Fuel Cell Partnership—The Budget also includes $5.2 million to participate in the California Fuel Cell Partnership. The partnership represents a cooperative effort by government and industry to bring fuel cell vehicles to California beginning in 2000. These funds will be used to offset the cost of hydrogen-powered fuel cell buses that will be demonstrated by transit agencies in California under the partnership program.
In addition, $4 million is proposed to increase air monitoring efforts in communities throughout the state, $1.7 million to conduct a focused investigation of two highly toxic substances (dioxins and asbestos), $900,000 to implement recently enacted legislation regarding children’s environmental health, and $941,000 to expand vapor recovery programs.
The Integrated Waste Management Board continues to address the State’s solid waste reduction and management needs in the areas of facility permitting, environmental monitoring, assistance to local governments, market development programs, and public education efforts to reduce the amount of material disposed in landfills. By promoting the waste diversion tenets of "reduce, reuse, recycle, and buy recycled," the Board has assisted in the State achieving an overall diversion rate of 33 percent. Currently, over 329 cities and counties have met or exceeded 25 percent diversion or have shown a good faith effort toward meeting that diversion level and 73 of these jurisdictions already have met the mandate to divert 50 percent of their waste from landfills by the year 2000.
The Budget provides $1.3 million to expand investigation and enforcement activities at over 2,675 closed, illegal, and abandoned solid waste disposal sites, which pose public health and safety problems. The Budget also contains $421,000 to assist manufacturers in complying with state law regarding the rate of plastic packaging container recycling and the use of recycled content materials. In addition, $324,000 is included to provide grants and technical assistance to expand the collection and distribution infrastructure of locally operated reuse programs.
The Budget includes $303,000 to assist state agencies in developing model integrated waste management plans and implementing appropriate waste reduction programs. An additional $261,000 is proposed to promote inclusion of "green" or sustainable practices in the design and construction of more cost-effective, environmentally friendly, resource and energy-efficient buildings.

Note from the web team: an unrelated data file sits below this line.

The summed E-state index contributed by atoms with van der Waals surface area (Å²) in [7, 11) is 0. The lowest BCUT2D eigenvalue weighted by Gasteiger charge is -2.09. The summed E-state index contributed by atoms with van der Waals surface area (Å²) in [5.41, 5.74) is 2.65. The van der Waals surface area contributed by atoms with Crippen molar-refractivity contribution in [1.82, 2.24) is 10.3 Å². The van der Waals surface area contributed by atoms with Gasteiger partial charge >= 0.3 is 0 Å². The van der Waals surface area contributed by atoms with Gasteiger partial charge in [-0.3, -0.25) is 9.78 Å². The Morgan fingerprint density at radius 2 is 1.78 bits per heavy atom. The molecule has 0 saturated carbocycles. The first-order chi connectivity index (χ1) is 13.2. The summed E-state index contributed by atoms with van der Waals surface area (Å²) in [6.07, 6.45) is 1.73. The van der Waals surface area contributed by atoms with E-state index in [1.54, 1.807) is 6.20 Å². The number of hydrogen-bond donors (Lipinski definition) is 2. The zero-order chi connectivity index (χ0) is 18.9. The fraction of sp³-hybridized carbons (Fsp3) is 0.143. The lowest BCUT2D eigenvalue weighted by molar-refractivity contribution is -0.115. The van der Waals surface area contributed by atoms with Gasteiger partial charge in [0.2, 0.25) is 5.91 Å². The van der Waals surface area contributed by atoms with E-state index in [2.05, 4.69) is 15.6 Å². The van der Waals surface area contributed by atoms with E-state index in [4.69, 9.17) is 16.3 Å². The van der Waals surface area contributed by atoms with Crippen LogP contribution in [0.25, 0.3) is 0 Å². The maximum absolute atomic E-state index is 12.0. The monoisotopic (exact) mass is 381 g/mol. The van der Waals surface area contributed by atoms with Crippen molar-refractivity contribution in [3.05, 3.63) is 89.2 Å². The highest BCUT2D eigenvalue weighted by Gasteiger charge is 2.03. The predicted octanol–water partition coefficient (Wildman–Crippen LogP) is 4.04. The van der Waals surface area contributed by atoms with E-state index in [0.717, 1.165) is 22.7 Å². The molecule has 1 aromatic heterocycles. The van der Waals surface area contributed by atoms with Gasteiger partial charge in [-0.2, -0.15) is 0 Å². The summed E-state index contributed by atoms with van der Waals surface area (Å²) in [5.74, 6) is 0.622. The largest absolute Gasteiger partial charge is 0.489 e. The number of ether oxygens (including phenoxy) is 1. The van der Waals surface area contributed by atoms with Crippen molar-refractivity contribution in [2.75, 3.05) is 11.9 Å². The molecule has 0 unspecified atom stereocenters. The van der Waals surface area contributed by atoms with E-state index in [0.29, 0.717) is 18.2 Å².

The Playground Safety and Recycling Act of 1999 requires the upgrade and repair of public playgrounds through the use of recycled content materials and playground equipment. The Budget includes $146,000 to improve school playground equipment and prevent injuries. The Budget also includes $2.0 million for grants to school districts that will be provided through the Department of Education. Also, Proposition 12 will provide $7.0 million for matching grants to local agencies to assist them in meeting state and federal accessibility standards relating to public playgrounds. Fifty percent of the funds must be used for the improvement or replacement of playground equipment or facilities using recycled materials.
The Budget proposes $112,000 to expand and coordinate public education and technical assistance activities to address regional environmental issues along the California-Mexico border. Specifically, funding is provided for waste management education and public outreach for Baja California teachers, industrial managers, and municipal recycling coordinators.
Department of Pesticide Regulation
The Department of Pesticide Regulation protects public health and the environment with the nation’s most rigorous and comprehensive program to evaluate pesticides and control pesticide use. The mission of the Department is to regulate all aspects of pesticide sales and use, recognizing the need to control pests while protecting public health and the environment and fostering reduced-risk pest management strategies. The Department’s oversight includes scientific evaluation of pesticides before they are licensed for sale; local enforcement to ensure pesticides are used safely; residue testing of fresh produce; environmental monitoring to detect, reduce, and prevent contamination; and programs to encourage the development and use of pest control practices that are both environmentally sound and effective.
The Budget includes an augmentation of $675,000 to develop allowable residue limits for new reduced-risk pesticides and evaluate new federal risk assessment policies and procedures. Also included is an increase of $205,000 to develop and assess exposure mitigation measures for pesticide active ingredients, and to evaluate trends in pesticide use and reduced-risk pest management methods.
Resources Control Board
The mission of the State Water Resources Control Board (SWRCB) and the nine Regional Water Quality Control Boards is to preserve and enhance the quality of California’s water resources, and to ensure their proper allocation and efficient use for the benefit of present and future generations. SWRCB activities include regulatory oversight of the State’s surface, ground, and coastal waters; allocation of unappropriated water rights; control of unauthorized water diversions; and protection of water quality in watersheds and coastal waters from point source and nonpoint sources of pollution.
In 2000-01, the SWRCB will participate in a number of programs that combine the efforts of several departments and agencies within California to provide a more comprehensive approach to improved water quality and environmental management.